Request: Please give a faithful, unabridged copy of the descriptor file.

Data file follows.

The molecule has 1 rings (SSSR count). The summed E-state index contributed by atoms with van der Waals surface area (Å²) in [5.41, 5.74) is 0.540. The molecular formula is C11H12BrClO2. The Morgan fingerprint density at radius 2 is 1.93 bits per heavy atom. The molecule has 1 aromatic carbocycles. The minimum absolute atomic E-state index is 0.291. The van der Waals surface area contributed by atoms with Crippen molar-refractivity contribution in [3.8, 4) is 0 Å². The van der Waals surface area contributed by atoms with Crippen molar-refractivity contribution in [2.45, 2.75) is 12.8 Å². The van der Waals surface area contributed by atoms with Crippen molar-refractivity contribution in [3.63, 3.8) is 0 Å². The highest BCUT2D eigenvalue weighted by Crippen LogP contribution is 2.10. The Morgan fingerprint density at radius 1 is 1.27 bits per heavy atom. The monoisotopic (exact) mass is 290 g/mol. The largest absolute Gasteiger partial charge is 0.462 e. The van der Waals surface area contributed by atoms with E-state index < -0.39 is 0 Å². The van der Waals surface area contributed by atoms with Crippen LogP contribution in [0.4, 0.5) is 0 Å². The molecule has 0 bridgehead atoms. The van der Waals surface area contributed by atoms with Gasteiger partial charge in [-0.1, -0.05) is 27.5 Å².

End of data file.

The molecule has 1 rings (SSSR count). The summed E-state index contributed by atoms with van der Waals surface area (Å²) in [5.41, 5.74) is 0.540. The molecular formula is C11H12BrClO2. The Morgan fingerprint density at radius 2 is 1.93 bits per heavy atom. The molecule has 1 aromatic carbocycles. The minimum absolute atomic E-state index is 0.291. The van der Waals surface area contributed by atoms with Crippen molar-refractivity contribution in [3.8, 4) is 0 Å². The van der Waals surface area contributed by atoms with Crippen molar-refractivity contribution in [2.45, 2.75) is 12.8 Å². The van der Waals surface area contributed by atoms with Crippen molar-refractivity contribution in [3.63, 3.8) is 0 Å². The highest BCUT2D eigenvalue weighted by Crippen LogP contribution is 2.10. The Morgan fingerprint density at radius 1 is 1.27 bits per heavy atom. The monoisotopic (exact) mass is 290 g/mol. The largest absolute Gasteiger partial charge is 0.462 e. The van der Waals surface area contributed by atoms with E-state index < -0.39 is 0 Å². The van der Waals surface area contributed by atoms with Crippen LogP contribution in [0.4, 0.5) is 0 Å². The molecule has 0 bridgehead atoms. The van der Waals surface area contributed by atoms with Gasteiger partial charge in [-0.1, -0.05) is 27.5 Å².